Some time ago I wrote a – well I wouldn’t say truly harsh – blog post dealing with the ongoing “hype” that seems to be waging on regarding 3D cinema. Although I kept my fingers off my keyboard since then I nevertheless continued to think about this topic. And after a long time I think I finally found a valid argument to add to the discussion.

To me 3D Cinema was (and still is) a technical bluff, a fun toy for technicians, I you want to call it that way. Despite the seemingly awesomeness of such technology I never really warmed up with it. I didn’t know why. I simply had no real argument here. The supporters on the other hand have one: we are living in a colorful three-dimensional world full of sounds, so what could be better than get closer to it in cinema?

This argument is true and valid. The movies in the beginning were silent and without colors. Yet they worked, so why didn’t we stop here but instead tried everything to come closer to reality (by which 3D cinema would be the last step of the process)?

Sound

It is true, that the first movies up to 1927 were silent. But this doesn’t mean that there was no sound.

While the film itself had no audio track, it was usually accompanied by an orchestra or other musical live performance, resulting in an audio-visual experience we know and love. The only major drawback was, of course, the lack of a true synchronous soundtrack. Although many screenwriting books state that the best order to tell a story is to show first then tell, the audio track is often the only way to tell an important piece of information to the audience. The early producers solved this problem by inserting title cards containing such information, be it dialogue or other explanatory stuff.

These title cards show that the lack of audio was a severe problem to storytelling. Hence, the introduction of sound to movies was a necessary step to improve the possibilities.

Color

The next factor is color. If you compare color to audio you can see a rather big decline of importance. It is not truly necessary to tell a story. Yet, it can be vital to enhance the mood of the movie or show a state of a character, setting or scene.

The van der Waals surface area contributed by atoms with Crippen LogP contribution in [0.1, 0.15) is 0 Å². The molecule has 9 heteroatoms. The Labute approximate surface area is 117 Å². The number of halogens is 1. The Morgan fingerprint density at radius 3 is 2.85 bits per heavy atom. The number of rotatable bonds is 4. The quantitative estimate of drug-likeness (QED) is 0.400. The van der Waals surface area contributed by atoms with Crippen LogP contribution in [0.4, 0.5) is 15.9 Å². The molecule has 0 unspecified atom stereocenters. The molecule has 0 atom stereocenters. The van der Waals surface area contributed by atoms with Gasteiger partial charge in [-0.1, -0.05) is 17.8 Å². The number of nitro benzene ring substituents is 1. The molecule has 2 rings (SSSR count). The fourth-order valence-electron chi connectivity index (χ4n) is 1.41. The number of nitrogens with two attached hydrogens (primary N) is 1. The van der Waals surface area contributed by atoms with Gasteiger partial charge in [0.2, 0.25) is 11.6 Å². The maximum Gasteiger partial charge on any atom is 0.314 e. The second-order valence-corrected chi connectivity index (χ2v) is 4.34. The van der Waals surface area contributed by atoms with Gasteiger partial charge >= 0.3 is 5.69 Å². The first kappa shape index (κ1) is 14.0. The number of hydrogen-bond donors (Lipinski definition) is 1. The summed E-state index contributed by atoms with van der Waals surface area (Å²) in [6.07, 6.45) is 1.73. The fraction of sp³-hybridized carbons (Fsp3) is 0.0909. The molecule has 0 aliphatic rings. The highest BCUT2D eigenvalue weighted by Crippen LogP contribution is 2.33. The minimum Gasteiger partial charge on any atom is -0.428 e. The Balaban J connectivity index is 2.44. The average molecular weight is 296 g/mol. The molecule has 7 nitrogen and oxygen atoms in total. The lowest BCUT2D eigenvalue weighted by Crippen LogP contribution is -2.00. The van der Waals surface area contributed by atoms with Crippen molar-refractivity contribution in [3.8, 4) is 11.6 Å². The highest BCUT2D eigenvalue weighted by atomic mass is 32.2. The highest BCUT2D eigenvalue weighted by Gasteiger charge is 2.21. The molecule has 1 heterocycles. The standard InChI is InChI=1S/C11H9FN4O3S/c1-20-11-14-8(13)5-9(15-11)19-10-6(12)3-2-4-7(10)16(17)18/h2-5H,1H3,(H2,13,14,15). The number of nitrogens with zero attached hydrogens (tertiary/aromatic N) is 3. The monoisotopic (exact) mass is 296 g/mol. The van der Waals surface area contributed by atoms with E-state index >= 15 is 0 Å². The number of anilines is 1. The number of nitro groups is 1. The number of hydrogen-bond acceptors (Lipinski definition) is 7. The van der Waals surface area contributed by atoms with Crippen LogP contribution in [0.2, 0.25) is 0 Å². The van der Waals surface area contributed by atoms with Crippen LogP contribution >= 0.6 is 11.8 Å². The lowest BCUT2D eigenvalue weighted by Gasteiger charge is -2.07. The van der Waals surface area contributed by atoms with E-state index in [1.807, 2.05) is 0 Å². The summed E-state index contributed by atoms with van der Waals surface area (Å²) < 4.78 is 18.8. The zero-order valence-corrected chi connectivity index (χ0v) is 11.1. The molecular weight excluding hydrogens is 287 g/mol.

Color theories don’t exist without reason and MATRIX can be seen as a rather good example in which the greenish scenes inside the Matrix enhance the feeling of danger and hostility, while the real world aboard the Nostromo is hued in blue hence a technical and cold color-mood. The same can go for a red rose, or a character dressed in black. Although we often do it unconsciously, we associate a color with a certain meaning (and I would not be surprised, if you did that while reading the last sentences).

Now, there’s 3D

While some might argue 3D cinema is the last big step in the process to the best experience and movie telling, I say it’s not. The reason for this is the fact that 3D doesn’t add anything new, or necessary, to tell a story. And it doesn’t add any new codes for it (as color codes for example). The only differences are the then seemingly three-dimensional objects. It seems to me like an attempt to add the third dimension to the flat screen at any cost, just because the screen is flat (and 3D something only cinema can offer?).

Would for example an object in front of another be a code for 3D cinema only? Or small depth of field to enhance the scene? I would say no because those methods already exist and work. A rotating camera to add the impression of depth? Also already exists albeit being flat on the screen.

At the moment I can think of nothing in 3D cinema which would in any way enhance or improve a movie. 3D might to look like the last step to true “reality”, but it doesn’t add anything reliable beyond action movies and a short spectacle for the eyes.

What do you think?

Comments

  • 790

    I totally agree. Great resource material,,, nice job!!

    3-D, is nothing more than a marketing enhancement. A way to sublimanally make it easier to embed advertising.

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